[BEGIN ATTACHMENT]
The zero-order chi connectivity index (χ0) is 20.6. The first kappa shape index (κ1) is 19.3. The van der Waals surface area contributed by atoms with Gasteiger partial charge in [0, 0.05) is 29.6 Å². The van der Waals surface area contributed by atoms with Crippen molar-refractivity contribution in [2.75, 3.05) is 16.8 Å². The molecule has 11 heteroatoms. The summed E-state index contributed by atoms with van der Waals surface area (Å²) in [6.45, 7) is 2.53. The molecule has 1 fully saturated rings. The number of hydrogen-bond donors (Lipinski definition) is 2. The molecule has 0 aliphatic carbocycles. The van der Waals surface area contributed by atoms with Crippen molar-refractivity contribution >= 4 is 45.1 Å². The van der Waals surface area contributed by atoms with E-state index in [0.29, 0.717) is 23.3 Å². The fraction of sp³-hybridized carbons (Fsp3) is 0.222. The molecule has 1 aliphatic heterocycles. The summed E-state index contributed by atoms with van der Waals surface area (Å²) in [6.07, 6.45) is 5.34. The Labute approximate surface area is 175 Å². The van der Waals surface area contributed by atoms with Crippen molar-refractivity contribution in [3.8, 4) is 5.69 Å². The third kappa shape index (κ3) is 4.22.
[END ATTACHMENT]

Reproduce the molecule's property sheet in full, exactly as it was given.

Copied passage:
The zero-order chi connectivity index (χ0) is 20.6. The first kappa shape index (κ1) is 19.3. The van der Waals surface area contributed by atoms with Gasteiger partial charge in [0, 0.05) is 29.6 Å². The van der Waals surface area contributed by atoms with Crippen molar-refractivity contribution in [2.75, 3.05) is 16.8 Å². The molecule has 11 heteroatoms. The summed E-state index contributed by atoms with van der Waals surface area (Å²) in [6.45, 7) is 2.53. The molecule has 1 fully saturated rings. The number of hydrogen-bond donors (Lipinski definition) is 2. The molecule has 0 aliphatic carbocycles. The van der Waals surface area contributed by atoms with Crippen molar-refractivity contribution >= 4 is 45.1 Å². The van der Waals surface area contributed by atoms with E-state index in [0.29, 0.717) is 23.3 Å². The fraction of sp³-hybridized carbons (Fsp3) is 0.222. The molecule has 1 aliphatic heterocycles. The summed E-state index contributed by atoms with van der Waals surface area (Å²) in [6.07, 6.45) is 5.34. The Labute approximate surface area is 175 Å². The van der Waals surface area contributed by atoms with Crippen molar-refractivity contribution in [3.8, 4) is 5.69 Å². The third kappa shape index (κ3) is 4.22.